A couple of things to note here. First, a large french fry is the macro-ingredient equivalent to 2 glazed donuts. I find that bizarre. The other thing that is important and worth a future experiment is that they differ almost exclusively in the sugar content. The donuts have 40g of sugar. The fries none. Is sugar better for your blood sugar than potato starch? I wonder. I bet it is though. We might live blog our results… who said science was boring… oh ya, that was me.
I will add a link to Part 2 here.
For information on blood sugar readings and why I am doing this, click here.
I have done forty or so readings so far. I know that I am terrible at remembering to follow up on my readings, but I haven’t failed to do so every time.
I have several complete readings, but most of my readings so far have been fasting.
My fasting numbers are exclusively between 4.7 and 5.9, most commonly being about 5.3
I know that isn’t great, but it isn’t bad.
I have eaten a bunch of reasonable healthy meals and rarely follow through to 2 hours. I have also eaten some classic fast food meals and taken measurements as well.
I ate a Subway tossed vegie salad and a 6″ Italian BMT on wheat. My blood sugar before eating was 5.3. At one hour it was 6.4 and at 3 hours it was 5.1. Surprisingly good.
On Nov. 13th I ate a steak and caesar salad that was made at home. Fasting was 4.7, at one hour was 6.5, at 2 hours was 6.8 and at 3 hours, 4.8. Odd little blip there, but overall, pretty good.
On Nov. 14th I ate a Tim Horton‘s Breakfast Sausage Biscuit with cheese and egg and a small hashbrowns. Fasting 5.5, one hour later 7.0.
For breakfast last week, I was Fasting 4.9 and ate an eggs benedict with a few hashbrown potatoes from Earl’s. One hour later I was 5.8.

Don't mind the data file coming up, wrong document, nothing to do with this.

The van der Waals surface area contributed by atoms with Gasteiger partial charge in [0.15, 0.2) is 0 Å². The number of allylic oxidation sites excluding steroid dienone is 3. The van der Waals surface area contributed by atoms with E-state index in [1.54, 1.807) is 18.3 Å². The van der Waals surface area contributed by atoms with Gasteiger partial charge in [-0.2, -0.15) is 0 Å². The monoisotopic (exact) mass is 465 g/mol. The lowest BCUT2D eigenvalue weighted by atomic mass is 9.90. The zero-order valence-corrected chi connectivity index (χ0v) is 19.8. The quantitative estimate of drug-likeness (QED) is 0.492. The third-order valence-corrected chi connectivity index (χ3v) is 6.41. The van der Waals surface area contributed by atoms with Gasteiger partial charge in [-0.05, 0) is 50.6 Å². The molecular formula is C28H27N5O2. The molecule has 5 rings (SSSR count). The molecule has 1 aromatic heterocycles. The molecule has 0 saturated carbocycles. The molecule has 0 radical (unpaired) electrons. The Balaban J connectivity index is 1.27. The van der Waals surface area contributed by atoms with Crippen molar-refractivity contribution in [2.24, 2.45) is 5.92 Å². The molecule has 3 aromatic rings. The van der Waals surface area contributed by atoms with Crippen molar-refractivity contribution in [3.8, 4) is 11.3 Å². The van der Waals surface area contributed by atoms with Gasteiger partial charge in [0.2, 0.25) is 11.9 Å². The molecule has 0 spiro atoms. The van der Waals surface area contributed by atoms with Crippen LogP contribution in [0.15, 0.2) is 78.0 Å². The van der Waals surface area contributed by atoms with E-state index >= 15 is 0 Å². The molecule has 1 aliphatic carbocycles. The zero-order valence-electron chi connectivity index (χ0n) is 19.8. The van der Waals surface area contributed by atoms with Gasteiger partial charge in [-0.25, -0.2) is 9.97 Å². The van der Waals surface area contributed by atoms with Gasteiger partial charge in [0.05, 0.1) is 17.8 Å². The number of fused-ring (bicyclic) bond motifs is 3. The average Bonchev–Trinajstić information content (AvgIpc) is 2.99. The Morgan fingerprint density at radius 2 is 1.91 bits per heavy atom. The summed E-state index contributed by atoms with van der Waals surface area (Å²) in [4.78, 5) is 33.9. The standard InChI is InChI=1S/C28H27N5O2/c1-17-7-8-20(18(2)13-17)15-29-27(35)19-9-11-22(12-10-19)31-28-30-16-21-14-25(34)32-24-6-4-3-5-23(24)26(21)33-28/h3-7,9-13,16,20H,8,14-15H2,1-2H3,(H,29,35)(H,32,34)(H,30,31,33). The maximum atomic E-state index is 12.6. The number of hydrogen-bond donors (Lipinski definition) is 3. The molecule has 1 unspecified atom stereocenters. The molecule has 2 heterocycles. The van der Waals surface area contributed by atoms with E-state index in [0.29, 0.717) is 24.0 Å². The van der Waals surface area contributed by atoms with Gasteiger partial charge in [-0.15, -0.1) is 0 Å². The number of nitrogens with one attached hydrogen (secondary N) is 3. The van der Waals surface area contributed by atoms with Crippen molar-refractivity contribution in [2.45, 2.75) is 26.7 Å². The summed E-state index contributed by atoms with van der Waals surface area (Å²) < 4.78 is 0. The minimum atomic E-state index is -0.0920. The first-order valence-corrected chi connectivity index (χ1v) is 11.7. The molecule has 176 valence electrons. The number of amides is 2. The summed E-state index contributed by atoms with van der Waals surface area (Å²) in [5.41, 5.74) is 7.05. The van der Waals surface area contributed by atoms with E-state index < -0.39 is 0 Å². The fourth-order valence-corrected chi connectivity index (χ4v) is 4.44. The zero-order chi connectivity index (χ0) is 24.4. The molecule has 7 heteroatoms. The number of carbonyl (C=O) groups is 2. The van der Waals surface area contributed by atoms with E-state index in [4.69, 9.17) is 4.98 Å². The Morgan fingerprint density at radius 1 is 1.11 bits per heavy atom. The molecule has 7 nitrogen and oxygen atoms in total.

Nothing scary so far, but the week early I got this measurement and it scared me badly. I ate a McDonalds Quarter Pounder with cheese, medium fries and diet coke and I went from 5.1 fasting to 9.0 at 45 minutes, to 10.1 at 1 and half hours and dropping to 6.5 at 2 hours and fifteen minutes!! I couldn’t find the healthy zone if I tried! What scared me was that the meal didn’t appear that bad to me. I almost never eat french fries any more, but I sometimes get the whole meal. I wonder if it was the fries that put me over.
Later in the week I tried to eat just the sandwich. I ate a Quarter Pounder with cheese, nothing else. Pre-meal 6.0, 1 hour 7.0, 2 hours 6.4. Not great, but infinitely better than the meal. I wonder if the diet coke played a role. I will have to test that. In any case, I tried the burger alone again and got another 7.0 at 1 hour.
Also during the last 2 weeks, I ate 3 slices of Fresh Slice pizza, cheese with hot sauce on top. That is not a lot of pizza, but one more slice than I usually try to get by on. 2 slices always leaves me hungry. My blood sugar was 5.2 at fasting, then shot up to 9.8 after one hour and dropped to 7.5 after 2 hours. Again, terrible numbers.